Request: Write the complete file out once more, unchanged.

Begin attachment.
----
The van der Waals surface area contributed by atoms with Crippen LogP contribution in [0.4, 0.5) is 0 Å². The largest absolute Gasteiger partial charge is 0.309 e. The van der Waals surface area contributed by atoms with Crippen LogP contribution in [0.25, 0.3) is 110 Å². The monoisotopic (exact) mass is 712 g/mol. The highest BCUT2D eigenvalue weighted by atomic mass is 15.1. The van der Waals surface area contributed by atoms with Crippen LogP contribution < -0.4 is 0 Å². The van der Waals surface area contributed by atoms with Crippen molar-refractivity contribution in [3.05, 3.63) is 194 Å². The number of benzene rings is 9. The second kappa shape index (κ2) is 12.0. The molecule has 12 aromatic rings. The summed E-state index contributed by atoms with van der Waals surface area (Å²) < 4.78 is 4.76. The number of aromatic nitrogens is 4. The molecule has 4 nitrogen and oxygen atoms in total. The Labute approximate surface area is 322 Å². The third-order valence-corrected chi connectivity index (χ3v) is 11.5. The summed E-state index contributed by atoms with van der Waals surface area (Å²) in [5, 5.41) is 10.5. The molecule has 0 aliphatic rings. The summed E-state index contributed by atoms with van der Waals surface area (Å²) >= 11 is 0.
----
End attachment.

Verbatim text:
The van der Waals surface area contributed by atoms with Crippen LogP contribution in [0.4, 0.5) is 0 Å². The largest absolute Gasteiger partial charge is 0.309 e. The van der Waals surface area contributed by atoms with Crippen LogP contribution in [0.25, 0.3) is 110 Å². The monoisotopic (exact) mass is 712 g/mol. The highest BCUT2D eigenvalue weighted by atomic mass is 15.1. The van der Waals surface area contributed by atoms with Crippen LogP contribution < -0.4 is 0 Å². The van der Waals surface area contributed by atoms with Crippen molar-refractivity contribution in [3.05, 3.63) is 194 Å². The number of benzene rings is 9. The second kappa shape index (κ2) is 12.0. The molecule has 12 aromatic rings. The summed E-state index contributed by atoms with van der Waals surface area (Å²) < 4.78 is 4.76. The number of aromatic nitrogens is 4. The molecule has 4 nitrogen and oxygen atoms in total. The Labute approximate surface area is 322 Å². The third-order valence-corrected chi connectivity index (χ3v) is 11.5. The summed E-state index contributed by atoms with van der Waals surface area (Å²) in [5, 5.41) is 10.5. The molecule has 0 aliphatic rings. The summed E-state index contributed by atoms with van der Waals surface area (Å²) >= 11 is 0.